Scientists have released a new-and-improved edition of the human genome that better captures the diversity of human genetics. Called a “pangenome,” this map of genetic code represents people of various ethnic backgrounds and can serve as a reference for scientists looking to predict, diagnose and treat disease.
The findings, documented in a group of papers published Wednesday in Nature, could make genetic research more helpful for a more diverse range of people.
“It’s been long needed—and they’ve done a very good job,” Ewan Birney, a geneticist at the European Molecular Biology Laboratory who did not contribute to the work, tells the New York Times’ Elie Dolgin.
“It’s an exceptional advance,” Mashaal Sohail, an evolutionary geneticist at the National Autonomous University of Mexico who was not involved in the research, tells Science’s Rodrigo Pérez Ortega. “It’s making the picture of human genetic variation more accurate and more complete.”
Having a reference genome is crucial to medicine. Doctors use this genetic blueprint to identify mutations in their patients and diagnose genetic conditions; scientists use it as a point of comparison for DNA sequences in their research. The first human reference genome draft was released more than 20 years ago. By 2003, scientists had constructed a reference genome that covered about 92 percent of the total human genome sequence and was 99.99 percent accurate, according to the National Institutes of Health.
But this early draft of the human genome was informed by a limited range of sources. Around 70 percent of its DNA came from one mixed race man in Buffalo, New York, according to the Washington Post’s Mark Johnson. The rest largely came from people of European descent. Essentially, the guide to what “normal” human DNA looks like was based mostly on one man and European heritage.
The new pangenome contains sequences from 47 different individuals. It includes people from Africa, the Americas, Asia, Europe and the Caribbean Islands, according to Nature News’ Layal Liverpool. It also adds 119 million base pairs—which form the “rungs” of the DNA ladder—that were not present in earlier reference genomes, helping to close the gaps in prior data.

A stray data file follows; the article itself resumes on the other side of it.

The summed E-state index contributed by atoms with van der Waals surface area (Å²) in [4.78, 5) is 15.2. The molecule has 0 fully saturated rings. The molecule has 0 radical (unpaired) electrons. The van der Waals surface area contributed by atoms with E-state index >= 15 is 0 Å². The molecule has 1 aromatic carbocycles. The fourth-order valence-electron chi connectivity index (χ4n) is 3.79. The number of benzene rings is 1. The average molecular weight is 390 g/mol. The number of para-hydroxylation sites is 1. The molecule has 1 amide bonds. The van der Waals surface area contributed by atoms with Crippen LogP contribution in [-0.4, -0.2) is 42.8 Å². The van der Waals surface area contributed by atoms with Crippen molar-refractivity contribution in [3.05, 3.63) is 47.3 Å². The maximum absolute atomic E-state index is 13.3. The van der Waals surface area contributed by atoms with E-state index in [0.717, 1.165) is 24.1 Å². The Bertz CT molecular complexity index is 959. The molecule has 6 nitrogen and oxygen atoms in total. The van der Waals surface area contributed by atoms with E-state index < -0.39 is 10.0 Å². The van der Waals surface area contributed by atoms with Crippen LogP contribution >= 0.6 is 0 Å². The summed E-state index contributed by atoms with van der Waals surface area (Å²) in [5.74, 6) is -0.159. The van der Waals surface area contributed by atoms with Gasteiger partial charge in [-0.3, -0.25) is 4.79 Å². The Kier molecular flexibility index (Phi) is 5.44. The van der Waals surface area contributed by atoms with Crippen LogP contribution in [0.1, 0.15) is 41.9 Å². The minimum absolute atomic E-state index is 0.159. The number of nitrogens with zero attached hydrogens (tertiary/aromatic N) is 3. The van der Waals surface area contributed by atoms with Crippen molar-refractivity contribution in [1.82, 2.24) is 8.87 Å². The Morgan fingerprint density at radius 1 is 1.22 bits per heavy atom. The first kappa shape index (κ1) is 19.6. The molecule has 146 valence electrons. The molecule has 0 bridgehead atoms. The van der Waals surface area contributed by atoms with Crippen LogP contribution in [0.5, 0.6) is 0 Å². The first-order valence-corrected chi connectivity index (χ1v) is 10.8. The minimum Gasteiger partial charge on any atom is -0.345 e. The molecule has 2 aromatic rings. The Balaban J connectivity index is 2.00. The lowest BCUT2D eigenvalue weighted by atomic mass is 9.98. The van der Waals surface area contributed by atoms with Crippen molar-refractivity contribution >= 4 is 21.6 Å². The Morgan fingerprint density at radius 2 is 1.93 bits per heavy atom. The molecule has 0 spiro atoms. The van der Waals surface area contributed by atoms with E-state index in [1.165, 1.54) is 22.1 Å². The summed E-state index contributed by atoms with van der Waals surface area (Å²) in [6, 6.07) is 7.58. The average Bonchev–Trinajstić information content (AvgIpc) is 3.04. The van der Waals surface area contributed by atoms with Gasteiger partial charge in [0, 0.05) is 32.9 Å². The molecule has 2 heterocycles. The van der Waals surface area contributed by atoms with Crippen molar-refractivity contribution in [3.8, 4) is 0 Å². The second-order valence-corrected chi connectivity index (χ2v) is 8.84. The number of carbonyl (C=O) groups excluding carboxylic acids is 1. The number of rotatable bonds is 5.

“It’s something that we have all been waiting for,” Aimé Lumaka, a geneticist at the University of Kinshasa in the Democratic Republic of the Congo and the University of Liège in Belgium who did not contribute to the findings, tells Nature News. “The current reference genome is missing not only part of the genomic information, but, most importantly, it’s missing diversity.”
Using a reference genome that’s mostly from people with European ancestry could reinforce disparities in medicine. When that reference is used to predict the risk of certain diseases, the results may not be accurate for those who are not of European descent, writes Science.
Without a diverse genome, researchers might also miss genetic variants that only occur in certain groups of people, Timothy O’Connor, a human geneticist at the University of Maryland who did not contribute to the research, tells Science News’ Tina Hesman Saey.
“We’re missing quite a bit of information that can contribute to our knowledge of health disparities and health inequities,” Krystal Tsosie, a genetic epidemiologist at Arizona State University, tells Science.
Though the pangenome is a big step forward, the researchers still have work to do to make it reflect global human diversity. “It’s still underrepresenting Latin Americans and Indigenous Americans, and … there’s nobody included from Oceania,” O’Connor tells Science News. “There’s still a lot more variation that needs to be added to the pangenome to really, truly be representative of everyone.”
The researchers hope to expand their reference genome to include sequences from 350 different people by the middle of next year.
They’re also tackling ethical questions surrounding the collection of DNA. In the past, researchers with the Human Genome Project were criticized for not engaging well enough with the marginalized communities they were sampling and for not recognizing their needs.
“I am concerned that many of the participating pangenome locations have samples that were collected in the 1980s under very different political and social structures,” Latifa Jackson, a geneticist at Howard University, tells Nature News. “We need to revisit ideas of consent, especially for samples collected 30–40 years ago under very different power structures.”
The researchers are now working with Indigenous groups to come up with policies for data ownership, writes the New York Times.
Tsosie, who is Diné, tells Science that researchers need to not only use diverse genomes, but also collaborate with the groups involved in the research to understand their health needs. “If the research is not benefiting the diverse communities first and foremost, then we are doing something fundamentally wrong here,” she tells Nature News.